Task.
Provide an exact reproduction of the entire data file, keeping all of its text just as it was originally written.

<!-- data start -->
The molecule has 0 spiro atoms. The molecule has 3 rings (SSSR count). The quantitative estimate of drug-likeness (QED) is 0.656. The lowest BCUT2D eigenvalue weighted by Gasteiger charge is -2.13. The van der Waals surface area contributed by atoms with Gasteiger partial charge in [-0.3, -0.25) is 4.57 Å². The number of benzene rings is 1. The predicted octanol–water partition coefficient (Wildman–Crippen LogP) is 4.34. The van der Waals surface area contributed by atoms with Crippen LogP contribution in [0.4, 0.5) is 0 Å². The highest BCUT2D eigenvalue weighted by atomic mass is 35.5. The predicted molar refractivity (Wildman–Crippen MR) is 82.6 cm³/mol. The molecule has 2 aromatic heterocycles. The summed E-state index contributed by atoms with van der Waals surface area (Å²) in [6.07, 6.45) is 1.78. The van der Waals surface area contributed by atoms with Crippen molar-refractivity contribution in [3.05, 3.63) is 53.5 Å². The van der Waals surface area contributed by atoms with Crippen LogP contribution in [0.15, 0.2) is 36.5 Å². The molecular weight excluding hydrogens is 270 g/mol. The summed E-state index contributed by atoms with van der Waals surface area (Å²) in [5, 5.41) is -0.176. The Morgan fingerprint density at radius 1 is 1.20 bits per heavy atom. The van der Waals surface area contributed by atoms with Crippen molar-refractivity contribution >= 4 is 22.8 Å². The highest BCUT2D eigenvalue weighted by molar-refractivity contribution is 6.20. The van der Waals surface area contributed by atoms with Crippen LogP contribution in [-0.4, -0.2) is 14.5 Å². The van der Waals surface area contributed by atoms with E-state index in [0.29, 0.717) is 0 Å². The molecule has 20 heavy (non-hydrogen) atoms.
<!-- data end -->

The molecule has 0 spiro atoms. The molecule has 3 rings (SSSR count). The quantitative estimate of drug-likeness (QED) is 0.656. The lowest BCUT2D eigenvalue weighted by Gasteiger charge is -2.13. The van der Waals surface area contributed by atoms with Gasteiger partial charge in [-0.3, -0.25) is 4.57 Å². The number of benzene rings is 1. The predicted octanol–water partition coefficient (Wildman–Crippen LogP) is 4.34. The van der Waals surface area contributed by atoms with Crippen LogP contribution in [0.4, 0.5) is 0 Å². The highest BCUT2D eigenvalue weighted by atomic mass is 35.5. The predicted molar refractivity (Wildman–Crippen MR) is 82.6 cm³/mol. The molecule has 2 aromatic heterocycles. The summed E-state index contributed by atoms with van der Waals surface area (Å²) in [6.07, 6.45) is 1.78. The van der Waals surface area contributed by atoms with Crippen molar-refractivity contribution in [3.05, 3.63) is 53.5 Å². The van der Waals surface area contributed by atoms with Crippen LogP contribution in [0.15, 0.2) is 36.5 Å². The molecular weight excluding hydrogens is 270 g/mol. The summed E-state index contributed by atoms with van der Waals surface area (Å²) in [5, 5.41) is -0.176. The Morgan fingerprint density at radius 1 is 1.20 bits per heavy atom. The van der Waals surface area contributed by atoms with Crippen molar-refractivity contribution >= 4 is 22.8 Å². The highest BCUT2D eigenvalue weighted by molar-refractivity contribution is 6.20. The van der Waals surface area contributed by atoms with Crippen LogP contribution in [-0.4, -0.2) is 14.5 Å². The van der Waals surface area contributed by atoms with E-state index in [0.29, 0.717) is 0 Å². The molecule has 20 heavy (non-hydrogen) atoms.